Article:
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The Ottoman and Mughal Empires Essay

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Updated: Dec 7th, 2021

The history of the Asian countries presents special interests for study. The principles and traditions according to which European political life developed in the past were inapplicable for Asia, as there the authority and the supreme absolute power of the head of the state were undoubted. Accordingly, the politics was much dependent upon the personal preferences of the statesmen rather than on rational considerations (Stearns, Gosch, & Grieshaber, 2005). Evidently, there were considerable differences and similarities in the development of the Ottoman Empire and the Mughal Empire in India, and this paper will focus on their consideration and explanation.

To begin with, it is necessary to state that the Ottoman Empire takes its roots from c. 1281 when Sultan Osman founded “the Ottoman Dynasty” (Brummett et al., 2006, p. 350). Descending from the Middle Eastern Arab tribes, the Ottomans soon spread their influence over the whole Middle East and directed their attention at Europe. In 1453 they captured the capital of the Byzantine Empire, Constantinople, and established themselves as one of the most serious powers in world politics (Stearns, Gosch, & Grieshaber, 2005). To prove their status, the Ottomans used military force and propaganda: “[Osman’s] dynasty, like the tree, did endure and expand to control many and prosperous territories.

As the dynasty grew more powerful, the Ottomans also falsified the genealogy linking them to the prophet Muhammad” (Brummett et al., 2006, p.350). With its development, the Ottoman Empire acquired new possessions and authority internationally. The military development was accompanied by the cultural rebirth of the Arabic art: “Ottoman success resulted in a vigorous cultural renaissance, most evident in the monumental architecture and decorative tile work” (Brummett et al., 2006, p.356).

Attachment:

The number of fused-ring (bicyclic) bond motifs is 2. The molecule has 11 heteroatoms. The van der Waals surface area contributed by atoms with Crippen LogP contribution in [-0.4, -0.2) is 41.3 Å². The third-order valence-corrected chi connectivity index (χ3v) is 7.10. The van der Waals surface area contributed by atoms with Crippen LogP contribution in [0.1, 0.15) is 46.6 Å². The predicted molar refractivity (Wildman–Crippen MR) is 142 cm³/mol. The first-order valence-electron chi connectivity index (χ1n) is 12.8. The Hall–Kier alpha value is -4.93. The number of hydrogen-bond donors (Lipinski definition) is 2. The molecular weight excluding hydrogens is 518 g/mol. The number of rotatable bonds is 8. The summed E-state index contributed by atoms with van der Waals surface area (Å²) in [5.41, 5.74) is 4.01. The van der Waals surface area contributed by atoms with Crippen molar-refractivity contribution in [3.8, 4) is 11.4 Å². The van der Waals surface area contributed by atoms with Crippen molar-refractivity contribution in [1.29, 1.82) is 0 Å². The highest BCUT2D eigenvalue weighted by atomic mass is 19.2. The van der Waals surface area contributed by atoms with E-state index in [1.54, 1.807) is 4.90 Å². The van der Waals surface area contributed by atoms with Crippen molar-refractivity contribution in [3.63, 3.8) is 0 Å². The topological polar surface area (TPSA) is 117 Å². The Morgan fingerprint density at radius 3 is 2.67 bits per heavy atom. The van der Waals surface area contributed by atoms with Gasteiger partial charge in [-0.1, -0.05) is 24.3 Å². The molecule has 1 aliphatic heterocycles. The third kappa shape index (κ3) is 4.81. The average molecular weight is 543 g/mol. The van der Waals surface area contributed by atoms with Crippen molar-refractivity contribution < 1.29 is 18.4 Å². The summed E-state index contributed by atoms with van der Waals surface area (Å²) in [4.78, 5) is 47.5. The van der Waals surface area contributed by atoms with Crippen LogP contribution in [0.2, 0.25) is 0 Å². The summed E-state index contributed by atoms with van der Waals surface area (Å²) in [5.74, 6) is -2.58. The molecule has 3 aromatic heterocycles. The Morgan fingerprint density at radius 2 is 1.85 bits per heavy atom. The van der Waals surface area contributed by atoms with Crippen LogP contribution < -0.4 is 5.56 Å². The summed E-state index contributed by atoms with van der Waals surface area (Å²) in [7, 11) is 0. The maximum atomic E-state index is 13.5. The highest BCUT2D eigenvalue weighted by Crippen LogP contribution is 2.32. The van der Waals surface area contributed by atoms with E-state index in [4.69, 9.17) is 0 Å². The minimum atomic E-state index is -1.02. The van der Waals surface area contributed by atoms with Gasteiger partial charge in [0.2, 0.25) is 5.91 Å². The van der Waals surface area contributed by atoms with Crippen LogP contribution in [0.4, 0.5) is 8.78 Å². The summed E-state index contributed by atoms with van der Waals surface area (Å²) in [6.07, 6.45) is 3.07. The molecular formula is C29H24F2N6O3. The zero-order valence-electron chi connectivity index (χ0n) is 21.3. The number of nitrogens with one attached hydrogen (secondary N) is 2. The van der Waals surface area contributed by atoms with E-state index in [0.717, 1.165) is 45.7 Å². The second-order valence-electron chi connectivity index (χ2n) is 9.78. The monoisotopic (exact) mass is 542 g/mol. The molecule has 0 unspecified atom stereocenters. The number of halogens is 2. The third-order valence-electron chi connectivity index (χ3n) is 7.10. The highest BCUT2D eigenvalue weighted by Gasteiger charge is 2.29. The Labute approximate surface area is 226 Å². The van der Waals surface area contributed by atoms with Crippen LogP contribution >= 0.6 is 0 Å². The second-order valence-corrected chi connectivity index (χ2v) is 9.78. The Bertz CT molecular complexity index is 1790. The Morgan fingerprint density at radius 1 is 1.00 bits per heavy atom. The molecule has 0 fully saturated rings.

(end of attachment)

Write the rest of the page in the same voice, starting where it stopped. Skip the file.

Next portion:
As contrasted, the Mughal Empire in India displays certain differences and similarities with the Ottoman Empire. Starting with the differences, the major one among them was the status of the Empire in the international arena. While the Ottoman Empire was a dominant player in world politics, the Mughal state influenced only India, Persia and a part of the modern territory of Afghanistan (Stearns, Gosch, & Grieshaber, 2005). Moreover, the timeframe of the Mughal Empire is smaller than that of the Ottoman Empire (1281 – 1923), as the Mughal state existed from the middle of the 16th century, when Babur captured Delhi and founded the kingdom, till 1857 when the failure of the Indian Rebellion against the British rule resulted in the exile of the last Emperor of Mughal, Bahadur Shah II (Stearns, Gosch, & Grieshaber, 2005).

However, the Mughal Empire is similar to the Ottoman Empire in its being the highly developed Muslim state of great riches, especially under Shah Akbar (1556 – 1605): “Akbar’s capital at Agra, for example, housed 200, 000 people – twice the population of contemporary London” (Brummett et al., 2006, p.364). Culture was also on the rise in the Mughal Empire that developed literature, sculpture, and architecture: “In 1632 the Mughal emperor, Shah Jahan, commissioned the building of the resplendent Taj Mahal as a memorial to his late wife” (Brummett et al., 2006, p.364). Thus, the economic and cultural development of the Mughal Empire can be equaled to that of the Ottoman Empire, while the political authorities of the two states were rather different.

To conclude, the Ottoman Empire and the Mughal Empire were the two powerful states of medieval Asia. The Ottoman Empire was more powerful in the political and military senses, while the cultural and economic development of both Empires was on the similar level. Despite the fact that the Mughal Empire was destroyed almost a century before the Ottoman Empire, both states left a considerable trace in world history.

Works Cited

Brummett, Palmira J., Robert R. Edgar, Neil J. Hackett, George F. Jewsbury, Barbara S. Molony. Civilization: Past & Present, Volume II: From 1300. Longman, 2006

Stearns, Peter N., Stephen S. Gosch, Erwin P. Grieshaber. Documents in World History: The Modern Centuries, Volume 2 (From 1500 to the Present). Longman, 2005.

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